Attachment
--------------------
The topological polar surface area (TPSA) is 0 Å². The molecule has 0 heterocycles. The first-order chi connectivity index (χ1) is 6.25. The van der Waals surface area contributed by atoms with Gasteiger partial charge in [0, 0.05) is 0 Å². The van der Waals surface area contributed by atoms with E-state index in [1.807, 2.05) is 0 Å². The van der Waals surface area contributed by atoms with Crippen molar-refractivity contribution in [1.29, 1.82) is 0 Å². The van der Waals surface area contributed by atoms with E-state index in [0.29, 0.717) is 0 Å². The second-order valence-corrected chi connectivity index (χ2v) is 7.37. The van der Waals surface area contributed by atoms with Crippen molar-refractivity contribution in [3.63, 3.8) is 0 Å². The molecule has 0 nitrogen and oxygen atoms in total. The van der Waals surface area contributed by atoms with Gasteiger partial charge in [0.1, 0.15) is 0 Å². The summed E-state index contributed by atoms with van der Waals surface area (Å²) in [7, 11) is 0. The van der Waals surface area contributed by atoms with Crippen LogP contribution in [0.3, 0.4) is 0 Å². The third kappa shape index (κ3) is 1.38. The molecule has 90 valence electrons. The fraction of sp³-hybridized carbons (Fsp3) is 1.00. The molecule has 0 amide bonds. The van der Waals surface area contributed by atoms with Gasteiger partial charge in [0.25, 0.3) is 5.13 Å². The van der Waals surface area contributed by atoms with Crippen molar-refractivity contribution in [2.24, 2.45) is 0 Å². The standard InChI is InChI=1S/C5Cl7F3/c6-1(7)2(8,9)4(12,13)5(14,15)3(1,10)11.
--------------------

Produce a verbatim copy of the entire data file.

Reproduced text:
The topological polar surface area (TPSA) is 0 Å². The molecule has 0 heterocycles. The first-order chi connectivity index (χ1) is 6.25. The van der Waals surface area contributed by atoms with Gasteiger partial charge in [0, 0.05) is 0 Å². The van der Waals surface area contributed by atoms with E-state index in [1.807, 2.05) is 0 Å². The van der Waals surface area contributed by atoms with Crippen molar-refractivity contribution in [1.29, 1.82) is 0 Å². The van der Waals surface area contributed by atoms with E-state index in [0.29, 0.717) is 0 Å². The second-order valence-corrected chi connectivity index (χ2v) is 7.37. The van der Waals surface area contributed by atoms with Crippen molar-refractivity contribution in [3.63, 3.8) is 0 Å². The molecule has 0 nitrogen and oxygen atoms in total. The van der Waals surface area contributed by atoms with Gasteiger partial charge in [0.1, 0.15) is 0 Å². The summed E-state index contributed by atoms with van der Waals surface area (Å²) in [7, 11) is 0. The van der Waals surface area contributed by atoms with Crippen LogP contribution in [0.3, 0.4) is 0 Å². The third kappa shape index (κ3) is 1.38. The molecule has 90 valence electrons. The fraction of sp³-hybridized carbons (Fsp3) is 1.00. The molecule has 0 amide bonds. The van der Waals surface area contributed by atoms with Gasteiger partial charge in [0.25, 0.3) is 5.13 Å². The van der Waals surface area contributed by atoms with Crippen molar-refractivity contribution in [2.24, 2.45) is 0 Å². The standard InChI is InChI=1S/C5Cl7F3/c6-1(7)2(8,9)4(12,13)5(14,15)3(1,10)11.